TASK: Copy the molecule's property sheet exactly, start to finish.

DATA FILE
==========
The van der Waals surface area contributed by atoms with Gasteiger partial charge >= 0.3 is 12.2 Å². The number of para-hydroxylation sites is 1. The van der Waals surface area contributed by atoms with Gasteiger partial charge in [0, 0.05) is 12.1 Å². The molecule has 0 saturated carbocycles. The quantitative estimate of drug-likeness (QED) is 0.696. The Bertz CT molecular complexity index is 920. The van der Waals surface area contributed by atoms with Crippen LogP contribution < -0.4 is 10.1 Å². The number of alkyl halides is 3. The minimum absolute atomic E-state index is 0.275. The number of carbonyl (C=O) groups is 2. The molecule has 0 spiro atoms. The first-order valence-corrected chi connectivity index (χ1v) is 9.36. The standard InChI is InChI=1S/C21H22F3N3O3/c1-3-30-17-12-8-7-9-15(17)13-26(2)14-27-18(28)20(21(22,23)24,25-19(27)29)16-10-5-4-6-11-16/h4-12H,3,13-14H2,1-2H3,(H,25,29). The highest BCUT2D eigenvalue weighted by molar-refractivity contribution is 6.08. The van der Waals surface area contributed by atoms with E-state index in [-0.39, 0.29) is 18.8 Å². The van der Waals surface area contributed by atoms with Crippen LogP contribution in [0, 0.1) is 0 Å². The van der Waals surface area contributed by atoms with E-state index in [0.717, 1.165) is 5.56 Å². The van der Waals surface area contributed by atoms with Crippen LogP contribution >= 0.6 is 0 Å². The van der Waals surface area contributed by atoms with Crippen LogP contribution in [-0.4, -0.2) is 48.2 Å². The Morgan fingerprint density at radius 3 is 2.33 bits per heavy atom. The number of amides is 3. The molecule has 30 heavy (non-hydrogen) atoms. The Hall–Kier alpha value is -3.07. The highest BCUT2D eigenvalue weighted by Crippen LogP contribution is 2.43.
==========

The van der Waals surface area contributed by atoms with Gasteiger partial charge >= 0.3 is 12.2 Å². The number of para-hydroxylation sites is 1. The van der Waals surface area contributed by atoms with Gasteiger partial charge in [0, 0.05) is 12.1 Å². The molecule has 0 saturated carbocycles. The quantitative estimate of drug-likeness (QED) is 0.696. The Bertz CT molecular complexity index is 920. The van der Waals surface area contributed by atoms with Crippen LogP contribution < -0.4 is 10.1 Å². The number of alkyl halides is 3. The minimum absolute atomic E-state index is 0.275. The number of carbonyl (C=O) groups is 2. The molecule has 0 spiro atoms. The first-order valence-corrected chi connectivity index (χ1v) is 9.36. The standard InChI is InChI=1S/C21H22F3N3O3/c1-3-30-17-12-8-7-9-15(17)13-26(2)14-27-18(28)20(21(22,23)24,25-19(27)29)16-10-5-4-6-11-16/h4-12H,3,13-14H2,1-2H3,(H,25,29). The highest BCUT2D eigenvalue weighted by molar-refractivity contribution is 6.08. The van der Waals surface area contributed by atoms with E-state index in [-0.39, 0.29) is 18.8 Å². The van der Waals surface area contributed by atoms with Crippen LogP contribution in [0, 0.1) is 0 Å². The van der Waals surface area contributed by atoms with E-state index in [0.717, 1.165) is 5.56 Å². The van der Waals surface area contributed by atoms with Crippen LogP contribution >= 0.6 is 0 Å². The van der Waals surface area contributed by atoms with Crippen LogP contribution in [-0.4, -0.2) is 48.2 Å². The Morgan fingerprint density at radius 3 is 2.33 bits per heavy atom. The number of amides is 3. The molecule has 30 heavy (non-hydrogen) atoms. The Hall–Kier alpha value is -3.07. The highest BCUT2D eigenvalue weighted by Crippen LogP contribution is 2.43.